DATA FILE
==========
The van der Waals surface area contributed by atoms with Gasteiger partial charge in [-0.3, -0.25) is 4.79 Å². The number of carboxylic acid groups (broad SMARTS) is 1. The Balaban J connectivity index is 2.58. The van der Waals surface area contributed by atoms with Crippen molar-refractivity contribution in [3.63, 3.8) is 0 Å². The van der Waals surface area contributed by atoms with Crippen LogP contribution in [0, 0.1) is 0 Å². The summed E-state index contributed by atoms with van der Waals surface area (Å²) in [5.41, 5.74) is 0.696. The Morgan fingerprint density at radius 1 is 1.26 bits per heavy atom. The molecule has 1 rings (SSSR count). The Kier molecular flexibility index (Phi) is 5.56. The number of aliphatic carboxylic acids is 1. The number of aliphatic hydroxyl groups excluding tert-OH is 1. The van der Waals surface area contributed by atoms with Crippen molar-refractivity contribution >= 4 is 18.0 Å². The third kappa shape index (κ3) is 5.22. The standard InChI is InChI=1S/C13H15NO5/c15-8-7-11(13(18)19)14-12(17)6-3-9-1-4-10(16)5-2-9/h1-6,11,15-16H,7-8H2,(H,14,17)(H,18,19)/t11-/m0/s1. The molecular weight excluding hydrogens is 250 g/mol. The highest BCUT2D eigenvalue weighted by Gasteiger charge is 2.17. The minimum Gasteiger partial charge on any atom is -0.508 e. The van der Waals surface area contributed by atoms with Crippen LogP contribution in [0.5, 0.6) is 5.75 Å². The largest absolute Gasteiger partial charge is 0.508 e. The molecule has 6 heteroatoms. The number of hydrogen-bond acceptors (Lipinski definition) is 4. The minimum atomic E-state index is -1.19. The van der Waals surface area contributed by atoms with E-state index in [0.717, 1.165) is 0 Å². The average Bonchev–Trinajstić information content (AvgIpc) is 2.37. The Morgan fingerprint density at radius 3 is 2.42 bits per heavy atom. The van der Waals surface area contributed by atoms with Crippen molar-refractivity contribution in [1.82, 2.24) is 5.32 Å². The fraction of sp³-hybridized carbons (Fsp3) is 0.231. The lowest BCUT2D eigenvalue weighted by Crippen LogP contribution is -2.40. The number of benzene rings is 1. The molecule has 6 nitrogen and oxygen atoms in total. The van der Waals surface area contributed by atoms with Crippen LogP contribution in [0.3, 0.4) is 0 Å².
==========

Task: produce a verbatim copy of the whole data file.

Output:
The van der Waals surface area contributed by atoms with Gasteiger partial charge in [-0.3, -0.25) is 4.79 Å². The number of carboxylic acid groups (broad SMARTS) is 1. The Balaban J connectivity index is 2.58. The van der Waals surface area contributed by atoms with Crippen molar-refractivity contribution in [3.63, 3.8) is 0 Å². The van der Waals surface area contributed by atoms with Crippen LogP contribution in [0, 0.1) is 0 Å². The summed E-state index contributed by atoms with van der Waals surface area (Å²) in [5.41, 5.74) is 0.696. The Morgan fingerprint density at radius 1 is 1.26 bits per heavy atom. The molecule has 1 rings (SSSR count). The Kier molecular flexibility index (Phi) is 5.56. The number of aliphatic carboxylic acids is 1. The number of aliphatic hydroxyl groups excluding tert-OH is 1. The van der Waals surface area contributed by atoms with Crippen molar-refractivity contribution >= 4 is 18.0 Å². The third kappa shape index (κ3) is 5.22. The standard InChI is InChI=1S/C13H15NO5/c15-8-7-11(13(18)19)14-12(17)6-3-9-1-4-10(16)5-2-9/h1-6,11,15-16H,7-8H2,(H,14,17)(H,18,19)/t11-/m0/s1. The molecular weight excluding hydrogens is 250 g/mol. The highest BCUT2D eigenvalue weighted by Gasteiger charge is 2.17. The minimum Gasteiger partial charge on any atom is -0.508 e. The van der Waals surface area contributed by atoms with Crippen LogP contribution in [0.5, 0.6) is 5.75 Å². The largest absolute Gasteiger partial charge is 0.508 e. The molecule has 6 heteroatoms. The number of hydrogen-bond acceptors (Lipinski definition) is 4. The minimum atomic E-state index is -1.19. The van der Waals surface area contributed by atoms with E-state index in [0.717, 1.165) is 0 Å². The average Bonchev–Trinajstić information content (AvgIpc) is 2.37. The Morgan fingerprint density at radius 3 is 2.42 bits per heavy atom. The van der Waals surface area contributed by atoms with Crippen molar-refractivity contribution in [1.82, 2.24) is 5.32 Å². The fraction of sp³-hybridized carbons (Fsp3) is 0.231. The lowest BCUT2D eigenvalue weighted by Crippen LogP contribution is -2.40. The number of benzene rings is 1. The molecule has 6 nitrogen and oxygen atoms in total. The van der Waals surface area contributed by atoms with Crippen LogP contribution in [0.3, 0.4) is 0 Å².